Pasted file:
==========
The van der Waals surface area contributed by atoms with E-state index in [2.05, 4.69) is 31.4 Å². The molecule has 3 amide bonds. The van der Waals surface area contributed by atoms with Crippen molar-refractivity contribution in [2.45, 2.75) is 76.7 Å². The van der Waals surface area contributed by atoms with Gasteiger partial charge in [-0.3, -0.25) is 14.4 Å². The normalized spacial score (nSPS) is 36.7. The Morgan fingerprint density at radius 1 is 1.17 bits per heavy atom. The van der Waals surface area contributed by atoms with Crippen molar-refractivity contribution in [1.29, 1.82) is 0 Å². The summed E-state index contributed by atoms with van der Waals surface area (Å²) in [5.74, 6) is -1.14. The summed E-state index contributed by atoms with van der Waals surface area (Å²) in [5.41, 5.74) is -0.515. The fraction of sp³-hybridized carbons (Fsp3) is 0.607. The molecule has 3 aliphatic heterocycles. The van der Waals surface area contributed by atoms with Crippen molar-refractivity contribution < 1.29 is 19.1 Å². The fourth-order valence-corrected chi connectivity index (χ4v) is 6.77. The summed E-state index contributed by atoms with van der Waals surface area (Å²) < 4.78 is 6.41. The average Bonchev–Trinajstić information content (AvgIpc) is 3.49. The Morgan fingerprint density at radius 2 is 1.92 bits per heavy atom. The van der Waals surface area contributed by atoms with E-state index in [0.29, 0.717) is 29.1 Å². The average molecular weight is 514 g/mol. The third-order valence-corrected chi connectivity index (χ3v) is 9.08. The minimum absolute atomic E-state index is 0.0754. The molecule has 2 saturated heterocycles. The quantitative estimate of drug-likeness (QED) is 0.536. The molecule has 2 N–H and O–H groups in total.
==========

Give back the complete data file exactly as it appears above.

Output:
The van der Waals surface area contributed by atoms with E-state index in [2.05, 4.69) is 31.4 Å². The molecule has 3 amide bonds. The van der Waals surface area contributed by atoms with Crippen molar-refractivity contribution in [2.45, 2.75) is 76.7 Å². The van der Waals surface area contributed by atoms with Gasteiger partial charge in [-0.3, -0.25) is 14.4 Å². The normalized spacial score (nSPS) is 36.7. The Morgan fingerprint density at radius 1 is 1.17 bits per heavy atom. The van der Waals surface area contributed by atoms with Crippen molar-refractivity contribution in [1.29, 1.82) is 0 Å². The summed E-state index contributed by atoms with van der Waals surface area (Å²) in [5.74, 6) is -1.14. The summed E-state index contributed by atoms with van der Waals surface area (Å²) in [5.41, 5.74) is -0.515. The fraction of sp³-hybridized carbons (Fsp3) is 0.607. The molecule has 3 aliphatic heterocycles. The van der Waals surface area contributed by atoms with Crippen molar-refractivity contribution < 1.29 is 19.1 Å². The fourth-order valence-corrected chi connectivity index (χ4v) is 6.77. The summed E-state index contributed by atoms with van der Waals surface area (Å²) < 4.78 is 6.41. The average Bonchev–Trinajstić information content (AvgIpc) is 3.49. The Morgan fingerprint density at radius 2 is 1.92 bits per heavy atom. The van der Waals surface area contributed by atoms with E-state index in [0.29, 0.717) is 29.1 Å². The average molecular weight is 514 g/mol. The third-order valence-corrected chi connectivity index (χ3v) is 9.08. The minimum absolute atomic E-state index is 0.0754. The molecule has 2 saturated heterocycles. The quantitative estimate of drug-likeness (QED) is 0.536. The molecule has 2 N–H and O–H groups in total.